Now that consumers have come to expect an AR component in many of their digital dealings, how can marketers elevate their experiences?"
In 2016, a little game called Pokémon Go changed the way we thought about augmented reality, showing us how moving this technology could really be — literally. For the first time, millions experienced an augmented reality so delightfully believable that it sent them willingly walking into traffic and traipsing into abandoned warehouses in the hopes to simply “Catch ‘em all.” In different, though equally powerful, ways, 2020 yet again shifted the AR paradigm.
AR proved its power beyond entertainment last year, as it became deeply embedded in everyday life. With its growing ubiquity, opportunities abound for fresh, innovative AR experiences that wow consumers by building on their increased comfort level with its use.
The question is, now that consumers have come to expect an AR component in many of their digital dealings, how can marketers elevate their experiences? Consider these three paths:
1. Keep re-envisioning space.
Sure, AR helped entertain us last year. Verizon transformed our living rooms into an art venue to rival the Met. Nintendo made our messy floors and cluttered tables into Mario Kart courses. Even Burger King made Whoppers into a stage so that we could personally host the most intimate of concerts. However, AR also did much of the heavy lifting when it came to transforming our homes into makeshift offices and schools. Zoom backgrounds and facial filters helped boost our at-home professionalism (or so we hope). Geometric shapes came to life in our living rooms and young learners took expeditions all over the world from their bedroom desks. As we lived our lives more digitally, AR permeated more than just our free time — it became part of virtually every facet of our lives, largely by giving us ways of reimagining our spaces.
As we begin venturing out again, consider taking the same magic that transformed our home spaces into the public. For example, QR codes made a comeback in 2020, unlocking menus and quickly procuring us information at our (albeit touchless) fingertips. Elevate that! Inspire consumers to continue imaginatively rethinking their surroundings. Create personalized experiences in public spaces for consumers.
2. Embrace the technology.
5G, high-speed networks that have allowed for more robust AR experiences and other developments indicate AR’s popularity will only grow. The iPhone 12’s lidar capability, already inspiring impressive — and glittery! — filters on TikTok and Snapchat, makes the AR smoother and more accurate. The iPhone’s light detection and ranging camera can detect the contours of a room or space (or even a singular object) with stunning accuracy and depth, allowing for more detailed, believable experiences. In other words, it’s a game-changer and a clear indicator the future looks quite bright and quite augmented.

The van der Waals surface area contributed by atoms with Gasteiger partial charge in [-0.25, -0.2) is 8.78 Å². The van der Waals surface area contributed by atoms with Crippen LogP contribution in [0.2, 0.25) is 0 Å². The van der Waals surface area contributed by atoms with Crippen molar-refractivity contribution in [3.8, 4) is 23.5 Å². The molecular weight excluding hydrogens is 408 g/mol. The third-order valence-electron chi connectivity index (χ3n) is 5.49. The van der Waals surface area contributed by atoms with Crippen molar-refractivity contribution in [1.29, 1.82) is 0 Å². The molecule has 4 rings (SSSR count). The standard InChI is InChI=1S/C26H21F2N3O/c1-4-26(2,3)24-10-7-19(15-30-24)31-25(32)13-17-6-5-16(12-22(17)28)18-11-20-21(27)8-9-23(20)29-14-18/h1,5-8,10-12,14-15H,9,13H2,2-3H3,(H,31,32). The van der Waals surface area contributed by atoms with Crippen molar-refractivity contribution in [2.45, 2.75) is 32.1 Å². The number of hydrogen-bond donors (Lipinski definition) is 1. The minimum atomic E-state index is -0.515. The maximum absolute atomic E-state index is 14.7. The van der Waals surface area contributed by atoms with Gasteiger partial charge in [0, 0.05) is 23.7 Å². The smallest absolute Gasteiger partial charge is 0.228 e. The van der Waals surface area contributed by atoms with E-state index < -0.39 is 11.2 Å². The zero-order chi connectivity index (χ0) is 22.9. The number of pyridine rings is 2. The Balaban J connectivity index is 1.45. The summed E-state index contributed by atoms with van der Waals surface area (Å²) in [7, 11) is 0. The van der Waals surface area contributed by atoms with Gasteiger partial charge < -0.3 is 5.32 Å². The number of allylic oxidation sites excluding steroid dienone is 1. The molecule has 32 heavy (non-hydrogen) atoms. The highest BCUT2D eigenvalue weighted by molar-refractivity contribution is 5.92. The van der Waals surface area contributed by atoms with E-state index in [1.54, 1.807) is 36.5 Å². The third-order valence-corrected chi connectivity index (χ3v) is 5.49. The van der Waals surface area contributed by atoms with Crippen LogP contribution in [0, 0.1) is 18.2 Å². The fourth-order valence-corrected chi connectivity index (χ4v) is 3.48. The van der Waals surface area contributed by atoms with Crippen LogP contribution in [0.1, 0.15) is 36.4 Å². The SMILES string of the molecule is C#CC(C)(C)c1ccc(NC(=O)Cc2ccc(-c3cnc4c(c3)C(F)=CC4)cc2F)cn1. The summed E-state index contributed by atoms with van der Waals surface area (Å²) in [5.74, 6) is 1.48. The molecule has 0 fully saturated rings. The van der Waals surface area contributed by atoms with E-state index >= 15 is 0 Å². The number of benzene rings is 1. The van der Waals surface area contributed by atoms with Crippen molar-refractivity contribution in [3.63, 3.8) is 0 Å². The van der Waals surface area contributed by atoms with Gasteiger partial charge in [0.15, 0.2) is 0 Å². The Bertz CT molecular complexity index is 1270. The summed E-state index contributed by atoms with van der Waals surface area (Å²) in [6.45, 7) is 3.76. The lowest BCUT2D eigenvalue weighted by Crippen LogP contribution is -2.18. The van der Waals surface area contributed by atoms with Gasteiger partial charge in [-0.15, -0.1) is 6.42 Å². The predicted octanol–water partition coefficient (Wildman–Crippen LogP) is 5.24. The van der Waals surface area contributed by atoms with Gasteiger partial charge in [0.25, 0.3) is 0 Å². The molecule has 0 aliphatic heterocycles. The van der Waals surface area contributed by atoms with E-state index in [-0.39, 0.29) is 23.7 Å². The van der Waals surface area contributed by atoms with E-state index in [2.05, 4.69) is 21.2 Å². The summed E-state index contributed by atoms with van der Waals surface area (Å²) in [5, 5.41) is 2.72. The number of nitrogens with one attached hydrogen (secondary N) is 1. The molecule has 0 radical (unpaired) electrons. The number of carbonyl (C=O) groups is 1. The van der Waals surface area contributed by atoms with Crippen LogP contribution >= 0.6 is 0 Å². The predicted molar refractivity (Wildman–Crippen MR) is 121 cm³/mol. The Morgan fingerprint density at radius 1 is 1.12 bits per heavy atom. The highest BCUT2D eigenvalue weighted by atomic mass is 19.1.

Further, rumors around the wearables watercooler have us portending that, whether Facebook’s and Ray-Ban’s AR glasses take off this year or not, marketers should take note of the buzz. Advances in wearables signify that AR will become even more experiential than it already is and TikTok and Snapchat are on board to boost user experiences. Even if wearables aren’t taking off just yet, pay close attention to the limits getting pushed. Staying on top of quickly advancing tech and considering test-and-learn opportunities for your brand will more than keep you relevant — it’ll generate anticipation and excitement.
3. Amp up the experiential.
AR has already been shaking up shopping, especially over the last year, making consumers feel good about their online purchases, even when they couldn’t reach out and touch what they were buying. The beauty and fashion industry has been consistently inspiring consumer confidence, allowing virtual makeovers literally from head to toe. Filters help determine everything from the perfect hair dye hue and lipstick shade to the right shoes, and everything in between. When shoppers are done trying on, they often head swiftly to cart. And, hey, even if all they do is snap a pic and send it, how many ads are people willingly sharing and showing off to their friends, anyway?
Since digital try-on was so crucial this year, consumers have come to expect it. We suggest using AR to enhance shopping experiences in ways even an in-real-life experience couldn’t replicate. Take, for example, Gucci’s playable AR campaign on Snapchat for its Bloom fragrance. While it’s rather difficult, impossible even, to try on perfume over the internet, Gucci offered users virtual mazes leading to its fragrances, and of course, its site for purchase. The floral AR mazes conveyed aspects of their scents with a sense of fun.
Or consider how Nike created a gamified, in-store AR experience to show off its latest all-weather gear collection via an outdoor, yet indoor, challenge inside its House of Innovation store in New York City. When users complete the challenges, they’re rewarded with a physical gift from an employee, truly merging the digital world with the real in a gratifying way that uniquely works in-store. Go beyond digital try-on and use AR to creatively convey other aspects of products or take storytelling to new heights.
The past year has marked a gestalt shift in how consumers think of AR. Now, brands should build on consumers’ expectations and comfort level to deliver something even more captivating!